One of the self-proclaimed ‘degenerates’ in /WallStreetBets is calling the name of the future movie “The Big Long,” starring Luke Wilson.
Who doesn’t like to see bullies get beat up by underdogs? This will make one hell of an entertaining film at $AMC.
I imagine Michael Lewis is already frothing at the mouth for the book deal. Personally, I’d rather see the book written by u/DeepFuckingValue, the anonymous Reddit user who started the whole thing. (On that note, I’d also rather see the crew from Reddit band together to make the movie, too—rather than a Hollywood job, with an agenda.)
But the Twitter Ban wasn’t really about Twitter, and the GameStop saga isn’t really about the stock market.
Those whose knee-jerk reaction is to become fixated on legislation and app fixes and prohibitions on trading certain stocks to prevent the “problem” are completely missing the human element—or they very likely believe that humans are the problem.
If you’ve been reading this newsletter, you know by now that we’re not going to get into hot takes and how-to-fix-its. We’re going to attempt to pull back the veil and gain some insight into what’s really happening at a human level.
René Girard on the Stock Market
If you think this kind of behavior is problematic for the stock market—or “unnatural, insane, and dangerous,” in the words of hedge fund manager Michael Burry—then you’re forgetting a fundamental aspect of human behavior. Nothing is more natural.
“Mimetic desire” is a term coined by the French social scientist René Girard to refer to humans’ built-in propensity to imitate the desires of others. As much as we like to think of ourselves as “objective” stock pickers, Girard found that humans don’t desire anything directly.
Desires, which are different than needs, are entirely mimetic. The more abstract the object of our desire, the more mimetic our motivations.
Stocks fall squarely into this abstract category.
“The most mimetic institution of all is a capitalist institution: the stock market,” Girard said. “You desire stock not because it is objectively desirable. You know nothing about it, but you desire stuff exclusively because other people desire it. And if other people desire it, its value goes up and up.”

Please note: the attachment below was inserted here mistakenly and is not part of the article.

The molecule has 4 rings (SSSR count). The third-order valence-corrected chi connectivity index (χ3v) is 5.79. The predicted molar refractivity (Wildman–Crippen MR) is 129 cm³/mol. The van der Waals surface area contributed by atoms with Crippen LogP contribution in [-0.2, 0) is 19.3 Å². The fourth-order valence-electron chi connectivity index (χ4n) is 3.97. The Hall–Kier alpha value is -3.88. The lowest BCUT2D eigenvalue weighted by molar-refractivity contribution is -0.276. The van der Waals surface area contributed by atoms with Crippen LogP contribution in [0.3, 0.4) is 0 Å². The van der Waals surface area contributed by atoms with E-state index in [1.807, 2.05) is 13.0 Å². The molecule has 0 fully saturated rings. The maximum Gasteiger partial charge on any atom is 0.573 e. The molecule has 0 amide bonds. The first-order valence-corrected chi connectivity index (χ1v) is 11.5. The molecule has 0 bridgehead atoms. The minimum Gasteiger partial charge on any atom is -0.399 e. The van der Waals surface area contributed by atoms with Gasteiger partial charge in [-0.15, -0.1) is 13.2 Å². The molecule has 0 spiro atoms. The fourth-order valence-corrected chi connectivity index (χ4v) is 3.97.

Stock market analysts and pundits are at a loss for words to describe strange market movements that seem to defy objectivity. CNBC analysts and pundits hem and haw about all of this. Notice the strange fixation with whether or not retail investors are “doing the research” by Scott Wapner in this CNBC interview (watch at that link) with Social Capital’s Chamath Palihapitiya.
Wapner’s fascination with whether retail investors are “doing their research” is an investor’s version of The Romantic Lie. It’s a complete denial of mimesis and of the nature of markets themselves. It also betrays a certain degree of self-conceit to convince oneself that the “smart money” comes from people who “do the research.”
The hedge fund bros are playing the game just like the Reddit crew is—and this time they were outplayed.
These pundits simply lack the understanding and the language to describe the phenomenon.
“When they tell you ‘psychology’ is getting into the market, they mean that the mimetic wave that makes stocks rise is getting out of bounds,” Girard said. “It has no more relationship to reality than that. The stock market is always threatened with a mimetic wave of such importance and such a lack of objectivity.”
Certain aspects of the current situation unfolding in late January 2021 do seem unprecedented. (I think the nature of short-selling is going to change forever, among other things.) But why are we pretending that the stock market has not operated with a massive amount of mimetic desire and rivalry for well over a hundred years now?
The Rise and Fall of Desire
Today we are seeing the acceleration of mimesis in the stock market in part because the pandemic has concentrated it there. With the inability to exercise mimetic impulses in normal social situations (which diffuses mimesis in a million directions), a growing number of people are directing theirs to speculative trading.